Loft and warmth, that is how I would describe my latest knitting project. At last, I found the time to join in on a Fringe Hatalong. A friend nudged me to knit the Hermaness by Gudrun Johnston-I would knit it in my Gotland worsted weight, and she would knit it in her Bluefaced Leicester. So I cast on, excited to join knitters around the globe on a shared project. The intent was to knit this “simple” lace hat within a month’s time.
About half way through my knitting, and unknitting, I emailed my friend to say that I was totally exacerbated. This “simple” lace pattern was requiring more focus than I could give to it. Regardless of how easy a lace pattern is, the bottom line is that you still have to count, and pay attention. My life was just not at a point where I could sit and knit with that much concentration. So, following my friend’s kind and gentle encouragement, I put the hat aside until a more quiet time.
Summer, being our busy season, has kept my mind preoccupied with farmstay guests, harvesting the garden, and launching arrows from my quiver. My youngest child leaves for the university soon, middle daughter enters her senior year at college, and my oldest daughter continues to study abroad. This fall, my husband and I are planning a trip to Germany to visit my daughter. From there, we will go on to Gotland Island, Sweden to visit with some sheep and shepherds. So my mind has a zillion thoughts racing through it and my spare time is spent reading about Sweden.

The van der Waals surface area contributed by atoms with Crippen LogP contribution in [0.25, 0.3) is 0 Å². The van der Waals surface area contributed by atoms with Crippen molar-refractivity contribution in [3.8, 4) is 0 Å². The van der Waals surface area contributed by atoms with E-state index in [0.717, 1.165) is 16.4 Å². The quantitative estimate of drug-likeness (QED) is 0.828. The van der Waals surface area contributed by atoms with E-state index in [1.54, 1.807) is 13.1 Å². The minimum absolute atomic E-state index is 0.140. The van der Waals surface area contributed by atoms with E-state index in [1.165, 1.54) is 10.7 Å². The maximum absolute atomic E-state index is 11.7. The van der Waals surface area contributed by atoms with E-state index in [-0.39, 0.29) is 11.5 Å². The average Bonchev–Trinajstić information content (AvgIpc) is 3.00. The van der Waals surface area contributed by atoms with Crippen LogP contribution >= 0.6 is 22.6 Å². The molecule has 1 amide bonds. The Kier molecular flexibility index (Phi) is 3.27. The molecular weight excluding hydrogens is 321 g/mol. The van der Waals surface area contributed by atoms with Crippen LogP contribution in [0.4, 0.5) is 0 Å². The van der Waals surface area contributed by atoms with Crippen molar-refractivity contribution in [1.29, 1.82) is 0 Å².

I found that moment this past week, and finished knitting my Hermaness hat. Most known for its lovely drape and luster, Gotland yarn knits up into gorgeous shawls, wraps, scarves, and flowing vests. So I was anxious to see how well it would knit into a hat. When knit, the yarn took on a soft halo, as though the yarn bloomed as it came off my knitting needles. In the end, my hat feels amazingly warm and lofty, yet not squishy and springy, as if knit with a wool that has a fine crimp. Some of the stitch definition melted into the wool fibers, leaving behind distinct stitch patterning, and taking on the general form of the lace pattern instead.
I like my hat, and my yarn, and my friend.